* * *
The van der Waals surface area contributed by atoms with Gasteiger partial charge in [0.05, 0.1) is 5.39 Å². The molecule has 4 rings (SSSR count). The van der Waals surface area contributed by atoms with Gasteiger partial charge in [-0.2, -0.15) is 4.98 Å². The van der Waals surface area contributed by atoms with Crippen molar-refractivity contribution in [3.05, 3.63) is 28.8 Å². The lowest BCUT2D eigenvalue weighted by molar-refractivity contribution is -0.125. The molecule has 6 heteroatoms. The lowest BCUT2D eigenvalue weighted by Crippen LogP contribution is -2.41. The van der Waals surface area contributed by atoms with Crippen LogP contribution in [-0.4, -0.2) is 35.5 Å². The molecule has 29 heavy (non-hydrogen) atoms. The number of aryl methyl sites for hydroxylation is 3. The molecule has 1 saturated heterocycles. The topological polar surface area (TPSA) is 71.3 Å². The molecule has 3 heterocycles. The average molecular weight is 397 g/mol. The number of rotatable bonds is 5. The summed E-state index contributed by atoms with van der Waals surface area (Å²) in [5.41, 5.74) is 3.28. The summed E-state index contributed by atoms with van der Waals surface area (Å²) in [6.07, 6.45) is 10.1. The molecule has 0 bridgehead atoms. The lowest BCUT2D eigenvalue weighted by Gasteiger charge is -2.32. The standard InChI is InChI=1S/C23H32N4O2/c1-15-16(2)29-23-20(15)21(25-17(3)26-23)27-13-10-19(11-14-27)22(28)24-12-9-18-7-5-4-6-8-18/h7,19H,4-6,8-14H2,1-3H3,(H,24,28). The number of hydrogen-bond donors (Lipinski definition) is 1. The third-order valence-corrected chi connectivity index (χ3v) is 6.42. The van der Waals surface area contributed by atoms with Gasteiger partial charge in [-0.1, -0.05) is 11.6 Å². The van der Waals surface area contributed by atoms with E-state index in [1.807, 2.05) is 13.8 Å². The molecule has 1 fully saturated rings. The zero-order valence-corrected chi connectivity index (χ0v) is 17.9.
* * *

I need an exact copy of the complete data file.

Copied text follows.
The van der Waals surface area contributed by atoms with Gasteiger partial charge in [0.05, 0.1) is 5.39 Å². The molecule has 4 rings (SSSR count). The van der Waals surface area contributed by atoms with Gasteiger partial charge in [-0.2, -0.15) is 4.98 Å². The van der Waals surface area contributed by atoms with Crippen molar-refractivity contribution in [3.05, 3.63) is 28.8 Å². The lowest BCUT2D eigenvalue weighted by molar-refractivity contribution is -0.125. The molecule has 6 heteroatoms. The lowest BCUT2D eigenvalue weighted by Crippen LogP contribution is -2.41. The van der Waals surface area contributed by atoms with Crippen LogP contribution in [-0.4, -0.2) is 35.5 Å². The molecule has 29 heavy (non-hydrogen) atoms. The number of aryl methyl sites for hydroxylation is 3. The molecule has 1 saturated heterocycles. The topological polar surface area (TPSA) is 71.3 Å². The molecule has 3 heterocycles. The average molecular weight is 397 g/mol. The number of rotatable bonds is 5. The summed E-state index contributed by atoms with van der Waals surface area (Å²) in [5.41, 5.74) is 3.28. The summed E-state index contributed by atoms with van der Waals surface area (Å²) in [6.07, 6.45) is 10.1. The molecule has 0 bridgehead atoms. The lowest BCUT2D eigenvalue weighted by Gasteiger charge is -2.32. The standard InChI is InChI=1S/C23H32N4O2/c1-15-16(2)29-23-20(15)21(25-17(3)26-23)27-13-10-19(11-14-27)22(28)24-12-9-18-7-5-4-6-8-18/h7,19H,4-6,8-14H2,1-3H3,(H,24,28). The number of hydrogen-bond donors (Lipinski definition) is 1. The third-order valence-corrected chi connectivity index (χ3v) is 6.42. The van der Waals surface area contributed by atoms with Gasteiger partial charge in [-0.1, -0.05) is 11.6 Å². The van der Waals surface area contributed by atoms with E-state index in [1.807, 2.05) is 13.8 Å². The molecule has 1 fully saturated rings. The zero-order valence-corrected chi connectivity index (χ0v) is 17.9.